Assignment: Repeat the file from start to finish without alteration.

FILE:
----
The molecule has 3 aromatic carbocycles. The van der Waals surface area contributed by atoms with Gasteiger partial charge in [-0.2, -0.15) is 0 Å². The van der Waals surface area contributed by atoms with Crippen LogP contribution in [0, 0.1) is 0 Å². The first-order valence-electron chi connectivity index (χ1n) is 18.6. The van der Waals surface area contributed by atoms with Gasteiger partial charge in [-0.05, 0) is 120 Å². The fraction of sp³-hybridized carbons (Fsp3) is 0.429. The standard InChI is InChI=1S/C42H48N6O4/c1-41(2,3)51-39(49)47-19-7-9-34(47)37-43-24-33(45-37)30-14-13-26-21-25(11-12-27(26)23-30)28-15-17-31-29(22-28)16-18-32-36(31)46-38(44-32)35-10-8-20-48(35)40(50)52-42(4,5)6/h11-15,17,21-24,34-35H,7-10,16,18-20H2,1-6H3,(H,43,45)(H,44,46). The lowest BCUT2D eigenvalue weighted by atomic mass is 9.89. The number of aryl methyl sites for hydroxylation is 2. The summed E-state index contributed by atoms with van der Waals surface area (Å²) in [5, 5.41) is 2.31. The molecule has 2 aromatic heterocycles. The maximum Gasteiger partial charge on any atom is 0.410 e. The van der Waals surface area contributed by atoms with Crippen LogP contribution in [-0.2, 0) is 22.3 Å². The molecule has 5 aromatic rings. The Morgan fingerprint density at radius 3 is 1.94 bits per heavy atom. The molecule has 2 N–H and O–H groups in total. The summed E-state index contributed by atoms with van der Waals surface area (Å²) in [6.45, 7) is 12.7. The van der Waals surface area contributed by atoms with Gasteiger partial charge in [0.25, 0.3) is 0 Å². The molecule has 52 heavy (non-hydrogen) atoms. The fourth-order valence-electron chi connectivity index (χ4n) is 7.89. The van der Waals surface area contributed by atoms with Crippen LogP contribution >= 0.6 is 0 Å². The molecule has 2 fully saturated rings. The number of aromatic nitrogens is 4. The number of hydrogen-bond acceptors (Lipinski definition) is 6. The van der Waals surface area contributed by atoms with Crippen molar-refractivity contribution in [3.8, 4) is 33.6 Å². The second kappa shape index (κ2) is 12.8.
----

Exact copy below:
The molecule has 3 aromatic carbocycles. The van der Waals surface area contributed by atoms with Gasteiger partial charge in [-0.2, -0.15) is 0 Å². The van der Waals surface area contributed by atoms with Crippen LogP contribution in [0, 0.1) is 0 Å². The first-order valence-electron chi connectivity index (χ1n) is 18.6. The van der Waals surface area contributed by atoms with Gasteiger partial charge in [-0.05, 0) is 120 Å². The fraction of sp³-hybridized carbons (Fsp3) is 0.429. The standard InChI is InChI=1S/C42H48N6O4/c1-41(2,3)51-39(49)47-19-7-9-34(47)37-43-24-33(45-37)30-14-13-26-21-25(11-12-27(26)23-30)28-15-17-31-29(22-28)16-18-32-36(31)46-38(44-32)35-10-8-20-48(35)40(50)52-42(4,5)6/h11-15,17,21-24,34-35H,7-10,16,18-20H2,1-6H3,(H,43,45)(H,44,46). The lowest BCUT2D eigenvalue weighted by atomic mass is 9.89. The number of aryl methyl sites for hydroxylation is 2. The summed E-state index contributed by atoms with van der Waals surface area (Å²) in [5, 5.41) is 2.31. The molecule has 2 aromatic heterocycles. The maximum Gasteiger partial charge on any atom is 0.410 e. The van der Waals surface area contributed by atoms with Crippen LogP contribution in [-0.2, 0) is 22.3 Å². The molecule has 5 aromatic rings. The Morgan fingerprint density at radius 3 is 1.94 bits per heavy atom. The molecule has 2 N–H and O–H groups in total. The summed E-state index contributed by atoms with van der Waals surface area (Å²) in [6.45, 7) is 12.7. The van der Waals surface area contributed by atoms with Gasteiger partial charge in [0.25, 0.3) is 0 Å². The molecule has 52 heavy (non-hydrogen) atoms. The fourth-order valence-electron chi connectivity index (χ4n) is 7.89. The van der Waals surface area contributed by atoms with Crippen LogP contribution >= 0.6 is 0 Å². The molecule has 2 fully saturated rings. The number of aromatic nitrogens is 4. The number of hydrogen-bond acceptors (Lipinski definition) is 6. The van der Waals surface area contributed by atoms with Crippen molar-refractivity contribution in [3.8, 4) is 33.6 Å². The second kappa shape index (κ2) is 12.8.